Manchester United star receives MBE for his fight against child hunger

FAN Editor

English soccer star Marcus Rashford received a distinguished award from Prince William on Tuesday after he spearheaded a campaign to help fight child poverty and hunger during the COVID-19 pandemic. The Manchester United striker received his MBE at a ceremony at Winsor Castle, 

Rashford was given the honor in recognition for his services to vulnerable children last year. Last winter, the 24-year-old successfully fought to extend free school meals to vulnerable children during the holidays. He had a similarly successful campaign in the summer of 2019. His efforts even got the attention of British Prime Minister Boris Johnson.

After the ceremony, Rashford told reporters that his mission isn’t over. 

“We’re nowhere near where we want to be, or where we feel the kids deserve to be,” he said. “We’ve just got to stick at it and keep going.”

Manchester United and England footballer Marcus Rashford poses with his medal after being appointed a Member of the Order of the British Empire (MBE) for services to vulnerable children in the UK during the COVID-19 pandemic, following an investiture ceremony at Windsor Castle in Windsor, west of London on Tuesday.  ANDREW MATTHEWS/POOL/AFP via Getty Images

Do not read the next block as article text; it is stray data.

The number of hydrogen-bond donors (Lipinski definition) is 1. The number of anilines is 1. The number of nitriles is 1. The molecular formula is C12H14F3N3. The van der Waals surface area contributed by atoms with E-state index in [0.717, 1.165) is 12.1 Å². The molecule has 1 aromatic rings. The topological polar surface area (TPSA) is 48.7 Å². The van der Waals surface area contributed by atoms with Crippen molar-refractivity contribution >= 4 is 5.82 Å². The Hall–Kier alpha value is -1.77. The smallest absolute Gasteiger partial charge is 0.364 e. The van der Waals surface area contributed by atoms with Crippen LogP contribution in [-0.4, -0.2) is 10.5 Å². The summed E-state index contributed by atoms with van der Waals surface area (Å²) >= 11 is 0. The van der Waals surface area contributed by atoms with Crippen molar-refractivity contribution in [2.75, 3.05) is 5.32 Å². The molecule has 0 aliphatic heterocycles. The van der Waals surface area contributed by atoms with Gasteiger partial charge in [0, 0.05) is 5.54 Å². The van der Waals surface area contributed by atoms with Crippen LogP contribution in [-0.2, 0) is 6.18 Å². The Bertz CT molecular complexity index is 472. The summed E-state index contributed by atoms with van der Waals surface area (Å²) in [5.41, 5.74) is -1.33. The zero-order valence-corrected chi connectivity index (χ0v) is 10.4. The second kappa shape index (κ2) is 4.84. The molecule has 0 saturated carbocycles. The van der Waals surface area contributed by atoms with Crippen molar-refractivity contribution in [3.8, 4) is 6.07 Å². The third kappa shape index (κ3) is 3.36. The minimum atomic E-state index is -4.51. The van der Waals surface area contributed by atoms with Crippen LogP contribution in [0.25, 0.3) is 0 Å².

He dedicated the medal to his mother, who raised the footballer and his siblings as a single parent. 

“I have two brothers and two sisters all older than me and she’s been a single parent through all of that,” he said. “So, however bad it was for us, it was ten times worse for her. So, any awards I’ve got really from the charitable things that I’ve been doing, including this one, they’re all in her house.” 

He later tweeted that it was an “honour” to spend time with the royals, and thanked them for making the “day so special” for him and his mother. 

Last year, Rashford, who drew from his own experiences with hunger as a Black child growing up in a low-income household in Britain, urged an examination of the system as a whole after he highlighted the “unacceptable” quality of meals that families were receiving. His comments prompted Johnson to get involved – and they helped benefit more than 1 million children in England. 

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